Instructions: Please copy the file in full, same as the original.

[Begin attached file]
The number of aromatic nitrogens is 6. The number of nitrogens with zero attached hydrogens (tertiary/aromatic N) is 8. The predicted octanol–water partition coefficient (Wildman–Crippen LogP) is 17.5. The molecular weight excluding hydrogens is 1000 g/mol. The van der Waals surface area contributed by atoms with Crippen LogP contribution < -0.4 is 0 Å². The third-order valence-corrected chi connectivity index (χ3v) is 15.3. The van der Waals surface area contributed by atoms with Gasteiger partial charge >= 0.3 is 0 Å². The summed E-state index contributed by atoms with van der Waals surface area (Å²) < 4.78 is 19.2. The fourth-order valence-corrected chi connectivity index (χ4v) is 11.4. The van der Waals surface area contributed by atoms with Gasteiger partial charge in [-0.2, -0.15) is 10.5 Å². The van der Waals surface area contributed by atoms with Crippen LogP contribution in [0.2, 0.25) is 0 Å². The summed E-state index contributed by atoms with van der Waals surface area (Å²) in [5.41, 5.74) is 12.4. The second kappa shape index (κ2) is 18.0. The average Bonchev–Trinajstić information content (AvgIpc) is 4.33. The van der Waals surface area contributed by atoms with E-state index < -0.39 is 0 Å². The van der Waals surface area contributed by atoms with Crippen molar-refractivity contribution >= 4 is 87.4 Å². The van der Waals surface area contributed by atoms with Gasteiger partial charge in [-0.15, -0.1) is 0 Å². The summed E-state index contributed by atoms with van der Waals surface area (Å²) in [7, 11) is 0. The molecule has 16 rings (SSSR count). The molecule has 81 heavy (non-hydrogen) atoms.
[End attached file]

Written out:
The number of aromatic nitrogens is 6. The number of nitrogens with zero attached hydrogens (tertiary/aromatic N) is 8. The predicted octanol–water partition coefficient (Wildman–Crippen LogP) is 17.5. The molecular weight excluding hydrogens is 1000 g/mol. The van der Waals surface area contributed by atoms with Crippen LogP contribution < -0.4 is 0 Å². The third-order valence-corrected chi connectivity index (χ3v) is 15.3. The van der Waals surface area contributed by atoms with Gasteiger partial charge >= 0.3 is 0 Å². The summed E-state index contributed by atoms with van der Waals surface area (Å²) < 4.78 is 19.2. The fourth-order valence-corrected chi connectivity index (χ4v) is 11.4. The van der Waals surface area contributed by atoms with Gasteiger partial charge in [-0.2, -0.15) is 10.5 Å². The van der Waals surface area contributed by atoms with Crippen LogP contribution in [0.2, 0.25) is 0 Å². The summed E-state index contributed by atoms with van der Waals surface area (Å²) in [5.41, 5.74) is 12.4. The second kappa shape index (κ2) is 18.0. The average Bonchev–Trinajstić information content (AvgIpc) is 4.33. The van der Waals surface area contributed by atoms with E-state index < -0.39 is 0 Å². The van der Waals surface area contributed by atoms with Crippen molar-refractivity contribution >= 4 is 87.4 Å². The van der Waals surface area contributed by atoms with Gasteiger partial charge in [-0.15, -0.1) is 0 Å². The summed E-state index contributed by atoms with van der Waals surface area (Å²) in [7, 11) is 0. The molecule has 16 rings (SSSR count). The molecule has 81 heavy (non-hydrogen) atoms.